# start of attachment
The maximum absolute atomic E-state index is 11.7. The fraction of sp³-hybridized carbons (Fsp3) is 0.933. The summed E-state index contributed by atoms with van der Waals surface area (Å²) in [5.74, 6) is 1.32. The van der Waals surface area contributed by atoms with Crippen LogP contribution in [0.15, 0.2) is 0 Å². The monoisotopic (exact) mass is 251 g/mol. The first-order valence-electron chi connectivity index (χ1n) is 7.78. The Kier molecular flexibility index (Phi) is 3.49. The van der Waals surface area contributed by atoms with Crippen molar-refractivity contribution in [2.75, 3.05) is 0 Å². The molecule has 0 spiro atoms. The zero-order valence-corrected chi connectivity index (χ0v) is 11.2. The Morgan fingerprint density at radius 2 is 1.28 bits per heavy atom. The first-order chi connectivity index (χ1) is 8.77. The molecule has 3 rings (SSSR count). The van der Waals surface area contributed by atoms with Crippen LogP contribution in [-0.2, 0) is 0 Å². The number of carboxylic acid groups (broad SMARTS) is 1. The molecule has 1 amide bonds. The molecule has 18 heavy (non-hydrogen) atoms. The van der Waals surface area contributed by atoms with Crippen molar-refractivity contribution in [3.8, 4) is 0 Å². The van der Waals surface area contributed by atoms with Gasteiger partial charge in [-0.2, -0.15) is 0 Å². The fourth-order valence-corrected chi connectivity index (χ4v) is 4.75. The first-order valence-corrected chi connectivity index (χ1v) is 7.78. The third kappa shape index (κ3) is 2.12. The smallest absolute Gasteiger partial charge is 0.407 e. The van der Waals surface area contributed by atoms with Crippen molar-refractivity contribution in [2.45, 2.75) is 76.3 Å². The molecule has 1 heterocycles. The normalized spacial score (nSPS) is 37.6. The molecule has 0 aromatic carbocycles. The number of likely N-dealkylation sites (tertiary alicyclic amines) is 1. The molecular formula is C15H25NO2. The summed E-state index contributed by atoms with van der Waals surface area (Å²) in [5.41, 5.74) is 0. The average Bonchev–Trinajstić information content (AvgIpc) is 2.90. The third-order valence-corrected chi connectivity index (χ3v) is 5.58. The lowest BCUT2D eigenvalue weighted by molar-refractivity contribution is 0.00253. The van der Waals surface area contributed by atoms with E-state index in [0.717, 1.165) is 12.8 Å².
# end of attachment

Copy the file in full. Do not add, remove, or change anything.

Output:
The maximum absolute atomic E-state index is 11.7. The fraction of sp³-hybridized carbons (Fsp3) is 0.933. The summed E-state index contributed by atoms with van der Waals surface area (Å²) in [5.74, 6) is 1.32. The van der Waals surface area contributed by atoms with Crippen LogP contribution in [0.15, 0.2) is 0 Å². The monoisotopic (exact) mass is 251 g/mol. The first-order valence-electron chi connectivity index (χ1n) is 7.78. The Kier molecular flexibility index (Phi) is 3.49. The van der Waals surface area contributed by atoms with Crippen molar-refractivity contribution in [2.75, 3.05) is 0 Å². The molecule has 0 spiro atoms. The zero-order valence-corrected chi connectivity index (χ0v) is 11.2. The Morgan fingerprint density at radius 2 is 1.28 bits per heavy atom. The first-order chi connectivity index (χ1) is 8.77. The molecule has 3 rings (SSSR count). The van der Waals surface area contributed by atoms with Crippen LogP contribution in [-0.2, 0) is 0 Å². The number of carboxylic acid groups (broad SMARTS) is 1. The molecule has 1 amide bonds. The molecule has 18 heavy (non-hydrogen) atoms. The van der Waals surface area contributed by atoms with Crippen molar-refractivity contribution in [3.8, 4) is 0 Å². The van der Waals surface area contributed by atoms with Gasteiger partial charge in [-0.2, -0.15) is 0 Å². The fourth-order valence-corrected chi connectivity index (χ4v) is 4.75. The first-order valence-corrected chi connectivity index (χ1v) is 7.78. The third kappa shape index (κ3) is 2.12. The smallest absolute Gasteiger partial charge is 0.407 e. The van der Waals surface area contributed by atoms with Crippen molar-refractivity contribution in [2.45, 2.75) is 76.3 Å². The molecule has 1 heterocycles. The normalized spacial score (nSPS) is 37.6. The molecule has 0 aromatic carbocycles. The number of likely N-dealkylation sites (tertiary alicyclic amines) is 1. The molecular formula is C15H25NO2. The summed E-state index contributed by atoms with van der Waals surface area (Å²) in [5.41, 5.74) is 0. The average Bonchev–Trinajstić information content (AvgIpc) is 2.90. The third-order valence-corrected chi connectivity index (χ3v) is 5.58. The lowest BCUT2D eigenvalue weighted by molar-refractivity contribution is 0.00253. The van der Waals surface area contributed by atoms with E-state index in [0.717, 1.165) is 12.8 Å².